Rob Poynton is fond of quoting Zinadine Zidane:
“Magic is sometimes very close to nothing at all.”
In recent years, I’ve realised that a lot of the work of facilitation is to sit with all sorts of ideas for interventions I could make in a meeting. And then not act of most of them.
This is not quite doing nothing, because there’s a lot of impulse control going on.
Facilitators often worry that when you are doing it really well, a lot of the time it looks like you’re not doing much. I think anyone in a position of authority will understand this pressure to look like they’re leading, even when it’s not helpful.
I think this kind of impulse control is important, resisting the urge to “act like a leader”. Some of the best work I’ve done is when I’ve chosen to fade into the background.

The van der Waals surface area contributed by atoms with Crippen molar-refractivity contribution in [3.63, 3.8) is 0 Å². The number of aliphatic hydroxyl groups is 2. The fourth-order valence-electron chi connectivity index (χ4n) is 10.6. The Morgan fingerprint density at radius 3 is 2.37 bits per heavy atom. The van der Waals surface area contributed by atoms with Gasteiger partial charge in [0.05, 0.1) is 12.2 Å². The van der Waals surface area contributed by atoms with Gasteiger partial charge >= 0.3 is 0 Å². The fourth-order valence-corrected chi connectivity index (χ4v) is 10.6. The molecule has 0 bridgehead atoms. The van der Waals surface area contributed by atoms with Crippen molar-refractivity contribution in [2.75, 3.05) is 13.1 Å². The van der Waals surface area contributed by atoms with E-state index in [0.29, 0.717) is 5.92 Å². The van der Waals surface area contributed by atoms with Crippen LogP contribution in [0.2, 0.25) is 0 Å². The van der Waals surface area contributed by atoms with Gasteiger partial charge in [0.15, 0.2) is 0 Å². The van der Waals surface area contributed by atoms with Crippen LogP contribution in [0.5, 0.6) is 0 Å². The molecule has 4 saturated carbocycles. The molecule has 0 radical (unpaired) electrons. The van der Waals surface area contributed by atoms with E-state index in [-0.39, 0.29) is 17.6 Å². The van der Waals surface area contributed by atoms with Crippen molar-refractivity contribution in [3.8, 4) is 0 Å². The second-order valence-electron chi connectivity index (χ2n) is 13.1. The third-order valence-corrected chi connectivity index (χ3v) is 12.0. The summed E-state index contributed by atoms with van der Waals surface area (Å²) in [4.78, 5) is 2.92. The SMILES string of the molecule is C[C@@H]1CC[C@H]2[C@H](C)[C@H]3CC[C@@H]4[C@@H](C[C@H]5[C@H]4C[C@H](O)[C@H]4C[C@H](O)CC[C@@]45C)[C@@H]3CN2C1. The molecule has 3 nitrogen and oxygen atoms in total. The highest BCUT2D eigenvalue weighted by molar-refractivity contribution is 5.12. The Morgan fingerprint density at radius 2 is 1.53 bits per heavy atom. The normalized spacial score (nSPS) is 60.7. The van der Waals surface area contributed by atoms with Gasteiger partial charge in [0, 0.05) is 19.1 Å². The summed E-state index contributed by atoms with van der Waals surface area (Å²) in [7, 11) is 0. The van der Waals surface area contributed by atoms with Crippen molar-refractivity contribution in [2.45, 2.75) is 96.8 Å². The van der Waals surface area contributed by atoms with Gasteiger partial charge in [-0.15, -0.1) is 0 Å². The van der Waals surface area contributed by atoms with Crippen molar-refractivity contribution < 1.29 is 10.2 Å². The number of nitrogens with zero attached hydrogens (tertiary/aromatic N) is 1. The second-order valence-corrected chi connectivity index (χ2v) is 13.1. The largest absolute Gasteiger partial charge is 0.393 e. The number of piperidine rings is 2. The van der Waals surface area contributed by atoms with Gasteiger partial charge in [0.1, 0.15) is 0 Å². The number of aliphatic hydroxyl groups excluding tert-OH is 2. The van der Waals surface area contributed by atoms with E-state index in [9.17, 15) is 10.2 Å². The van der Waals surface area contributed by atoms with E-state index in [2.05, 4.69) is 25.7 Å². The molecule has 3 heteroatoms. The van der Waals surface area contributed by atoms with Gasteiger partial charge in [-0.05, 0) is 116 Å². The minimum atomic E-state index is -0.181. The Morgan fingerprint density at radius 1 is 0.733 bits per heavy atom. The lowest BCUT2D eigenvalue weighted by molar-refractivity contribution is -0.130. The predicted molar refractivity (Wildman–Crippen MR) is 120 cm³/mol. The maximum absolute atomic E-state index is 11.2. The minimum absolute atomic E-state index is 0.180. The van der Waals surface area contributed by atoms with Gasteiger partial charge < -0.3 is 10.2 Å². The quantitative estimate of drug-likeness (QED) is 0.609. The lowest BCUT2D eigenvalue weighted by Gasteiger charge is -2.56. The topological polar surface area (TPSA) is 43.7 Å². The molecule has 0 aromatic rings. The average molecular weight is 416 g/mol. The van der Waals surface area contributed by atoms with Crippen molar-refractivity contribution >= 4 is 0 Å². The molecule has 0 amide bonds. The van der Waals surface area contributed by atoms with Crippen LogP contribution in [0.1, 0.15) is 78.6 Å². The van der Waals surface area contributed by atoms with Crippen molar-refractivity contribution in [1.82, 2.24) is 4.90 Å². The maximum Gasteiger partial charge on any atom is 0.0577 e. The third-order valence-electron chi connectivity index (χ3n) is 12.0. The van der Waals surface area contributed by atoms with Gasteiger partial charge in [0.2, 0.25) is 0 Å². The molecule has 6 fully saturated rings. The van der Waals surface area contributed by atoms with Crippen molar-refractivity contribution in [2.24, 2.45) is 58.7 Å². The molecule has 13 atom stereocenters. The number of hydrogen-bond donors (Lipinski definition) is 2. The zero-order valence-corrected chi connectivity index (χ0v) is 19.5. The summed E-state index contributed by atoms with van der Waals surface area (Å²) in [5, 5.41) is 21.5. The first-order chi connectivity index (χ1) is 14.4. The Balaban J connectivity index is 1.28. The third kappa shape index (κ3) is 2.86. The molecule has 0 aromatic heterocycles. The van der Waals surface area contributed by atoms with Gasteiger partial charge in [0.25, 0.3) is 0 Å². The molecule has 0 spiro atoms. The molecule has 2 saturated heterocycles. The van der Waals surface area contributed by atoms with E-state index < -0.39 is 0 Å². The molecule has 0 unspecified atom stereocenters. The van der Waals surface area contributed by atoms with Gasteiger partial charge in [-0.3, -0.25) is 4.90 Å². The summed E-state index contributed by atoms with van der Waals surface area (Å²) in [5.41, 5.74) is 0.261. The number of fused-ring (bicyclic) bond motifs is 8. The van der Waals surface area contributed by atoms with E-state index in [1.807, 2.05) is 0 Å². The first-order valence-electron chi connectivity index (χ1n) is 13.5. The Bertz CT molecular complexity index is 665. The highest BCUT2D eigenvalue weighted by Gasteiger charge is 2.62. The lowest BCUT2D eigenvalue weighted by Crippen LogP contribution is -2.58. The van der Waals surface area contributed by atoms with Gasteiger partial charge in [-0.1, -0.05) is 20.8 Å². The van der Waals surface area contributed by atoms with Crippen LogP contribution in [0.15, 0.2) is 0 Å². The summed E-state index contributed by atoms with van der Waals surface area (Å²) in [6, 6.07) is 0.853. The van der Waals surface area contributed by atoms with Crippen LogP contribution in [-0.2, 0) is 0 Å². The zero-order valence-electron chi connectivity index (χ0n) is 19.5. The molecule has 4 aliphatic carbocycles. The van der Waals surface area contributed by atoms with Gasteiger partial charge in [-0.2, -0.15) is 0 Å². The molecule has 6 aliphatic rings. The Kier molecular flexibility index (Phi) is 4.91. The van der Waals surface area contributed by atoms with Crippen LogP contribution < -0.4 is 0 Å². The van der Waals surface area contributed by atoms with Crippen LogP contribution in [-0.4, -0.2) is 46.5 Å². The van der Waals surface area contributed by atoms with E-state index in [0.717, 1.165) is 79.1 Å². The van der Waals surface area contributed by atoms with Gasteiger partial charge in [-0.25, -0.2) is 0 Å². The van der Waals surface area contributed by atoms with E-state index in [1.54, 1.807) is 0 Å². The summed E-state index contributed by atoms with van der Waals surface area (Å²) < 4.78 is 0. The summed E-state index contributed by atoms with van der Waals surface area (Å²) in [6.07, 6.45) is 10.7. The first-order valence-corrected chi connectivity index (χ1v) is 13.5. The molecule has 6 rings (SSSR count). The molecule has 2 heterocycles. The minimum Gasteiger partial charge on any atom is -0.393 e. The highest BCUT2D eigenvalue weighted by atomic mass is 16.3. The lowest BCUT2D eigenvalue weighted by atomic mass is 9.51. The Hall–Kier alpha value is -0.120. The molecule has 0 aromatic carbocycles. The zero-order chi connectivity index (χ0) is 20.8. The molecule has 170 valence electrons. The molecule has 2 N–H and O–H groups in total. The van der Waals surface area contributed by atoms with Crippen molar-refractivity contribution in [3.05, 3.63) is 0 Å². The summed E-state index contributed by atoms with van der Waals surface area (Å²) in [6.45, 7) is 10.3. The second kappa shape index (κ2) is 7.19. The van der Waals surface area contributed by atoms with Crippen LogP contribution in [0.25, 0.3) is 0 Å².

There’s a kind of tyranny of the explicit, as if leadership is only stuff that people can clearly see, activity rather than receptivity. But in our often madly busy world, it could be that we don’t need to add to the frenzy of action, but instead be more attentive to what is already happening.
And choose more carefully if and when to “do” something.